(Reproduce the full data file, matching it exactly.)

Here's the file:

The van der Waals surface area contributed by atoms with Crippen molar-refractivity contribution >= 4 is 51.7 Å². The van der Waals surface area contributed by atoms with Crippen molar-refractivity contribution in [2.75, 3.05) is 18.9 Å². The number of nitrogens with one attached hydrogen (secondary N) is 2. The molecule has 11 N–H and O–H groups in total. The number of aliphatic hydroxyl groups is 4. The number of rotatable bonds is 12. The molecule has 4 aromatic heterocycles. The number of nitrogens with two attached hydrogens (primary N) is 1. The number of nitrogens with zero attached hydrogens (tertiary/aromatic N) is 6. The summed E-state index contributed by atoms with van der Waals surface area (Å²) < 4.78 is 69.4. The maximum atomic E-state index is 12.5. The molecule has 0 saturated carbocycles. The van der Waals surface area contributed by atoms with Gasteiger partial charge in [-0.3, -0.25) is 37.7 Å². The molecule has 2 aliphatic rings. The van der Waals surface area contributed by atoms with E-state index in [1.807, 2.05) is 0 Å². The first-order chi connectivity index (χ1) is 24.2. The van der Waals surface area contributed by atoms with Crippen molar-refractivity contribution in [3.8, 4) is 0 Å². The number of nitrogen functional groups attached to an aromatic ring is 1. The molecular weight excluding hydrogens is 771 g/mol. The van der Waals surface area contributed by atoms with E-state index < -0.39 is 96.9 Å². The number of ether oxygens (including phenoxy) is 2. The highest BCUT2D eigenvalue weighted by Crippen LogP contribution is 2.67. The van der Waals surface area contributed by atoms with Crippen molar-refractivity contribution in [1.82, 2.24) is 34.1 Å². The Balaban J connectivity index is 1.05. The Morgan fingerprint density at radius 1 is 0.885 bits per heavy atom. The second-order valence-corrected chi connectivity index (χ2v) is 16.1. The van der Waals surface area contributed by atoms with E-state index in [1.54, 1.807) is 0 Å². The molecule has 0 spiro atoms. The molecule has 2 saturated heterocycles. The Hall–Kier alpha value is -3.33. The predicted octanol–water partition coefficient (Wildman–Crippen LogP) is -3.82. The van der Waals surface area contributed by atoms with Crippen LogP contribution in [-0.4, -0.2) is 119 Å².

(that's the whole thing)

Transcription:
The van der Waals surface area contributed by atoms with Crippen molar-refractivity contribution >= 4 is 51.7 Å². The van der Waals surface area contributed by atoms with Crippen molar-refractivity contribution in [2.75, 3.05) is 18.9 Å². The number of nitrogens with one attached hydrogen (secondary N) is 2. The molecule has 11 N–H and O–H groups in total. The number of aliphatic hydroxyl groups is 4. The number of rotatable bonds is 12. The molecule has 4 aromatic heterocycles. The number of nitrogens with two attached hydrogens (primary N) is 1. The number of nitrogens with zero attached hydrogens (tertiary/aromatic N) is 6. The summed E-state index contributed by atoms with van der Waals surface area (Å²) < 4.78 is 69.4. The maximum atomic E-state index is 12.5. The molecule has 0 saturated carbocycles. The van der Waals surface area contributed by atoms with Gasteiger partial charge in [-0.3, -0.25) is 37.7 Å². The molecule has 2 aliphatic rings. The van der Waals surface area contributed by atoms with E-state index in [1.807, 2.05) is 0 Å². The first-order chi connectivity index (χ1) is 24.2. The van der Waals surface area contributed by atoms with Crippen molar-refractivity contribution in [3.8, 4) is 0 Å². The number of nitrogen functional groups attached to an aromatic ring is 1. The molecular weight excluding hydrogens is 771 g/mol. The van der Waals surface area contributed by atoms with E-state index < -0.39 is 96.9 Å². The number of ether oxygens (including phenoxy) is 2. The highest BCUT2D eigenvalue weighted by Crippen LogP contribution is 2.67. The van der Waals surface area contributed by atoms with Crippen molar-refractivity contribution in [1.82, 2.24) is 34.1 Å². The Balaban J connectivity index is 1.05. The Morgan fingerprint density at radius 1 is 0.885 bits per heavy atom. The second-order valence-corrected chi connectivity index (χ2v) is 16.1. The van der Waals surface area contributed by atoms with E-state index in [1.54, 1.807) is 0 Å². The molecule has 0 spiro atoms. The molecule has 2 saturated heterocycles. The Hall–Kier alpha value is -3.33. The predicted octanol–water partition coefficient (Wildman–Crippen LogP) is -3.82. The van der Waals surface area contributed by atoms with Crippen LogP contribution in [-0.4, -0.2) is 119 Å².